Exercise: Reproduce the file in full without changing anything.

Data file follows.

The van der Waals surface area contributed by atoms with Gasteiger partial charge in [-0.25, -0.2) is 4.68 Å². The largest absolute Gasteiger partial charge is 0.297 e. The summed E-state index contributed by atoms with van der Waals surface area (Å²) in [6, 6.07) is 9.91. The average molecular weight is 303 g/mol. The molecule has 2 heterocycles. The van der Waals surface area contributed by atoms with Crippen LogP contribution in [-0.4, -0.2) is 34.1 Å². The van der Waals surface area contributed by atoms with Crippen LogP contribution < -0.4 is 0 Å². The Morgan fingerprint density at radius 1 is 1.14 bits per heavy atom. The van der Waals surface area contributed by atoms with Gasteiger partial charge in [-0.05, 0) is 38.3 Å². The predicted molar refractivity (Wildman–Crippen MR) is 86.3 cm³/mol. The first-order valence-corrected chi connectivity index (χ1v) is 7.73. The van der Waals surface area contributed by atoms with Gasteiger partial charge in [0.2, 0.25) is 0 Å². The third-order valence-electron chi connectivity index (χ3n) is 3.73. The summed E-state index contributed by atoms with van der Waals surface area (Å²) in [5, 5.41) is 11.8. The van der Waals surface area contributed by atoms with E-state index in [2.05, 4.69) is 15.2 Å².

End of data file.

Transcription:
The van der Waals surface area contributed by atoms with Gasteiger partial charge in [-0.25, -0.2) is 4.68 Å². The largest absolute Gasteiger partial charge is 0.297 e. The summed E-state index contributed by atoms with van der Waals surface area (Å²) in [6, 6.07) is 9.91. The average molecular weight is 303 g/mol. The molecule has 2 heterocycles. The van der Waals surface area contributed by atoms with Crippen LogP contribution in [-0.4, -0.2) is 34.1 Å². The van der Waals surface area contributed by atoms with Crippen LogP contribution < -0.4 is 0 Å². The Morgan fingerprint density at radius 1 is 1.14 bits per heavy atom. The van der Waals surface area contributed by atoms with Gasteiger partial charge in [-0.05, 0) is 38.3 Å². The predicted molar refractivity (Wildman–Crippen MR) is 86.3 cm³/mol. The first-order valence-corrected chi connectivity index (χ1v) is 7.73. The van der Waals surface area contributed by atoms with Gasteiger partial charge in [0.2, 0.25) is 0 Å². The third-order valence-electron chi connectivity index (χ3n) is 3.73. The summed E-state index contributed by atoms with van der Waals surface area (Å²) in [5, 5.41) is 11.8. The van der Waals surface area contributed by atoms with E-state index in [2.05, 4.69) is 15.2 Å².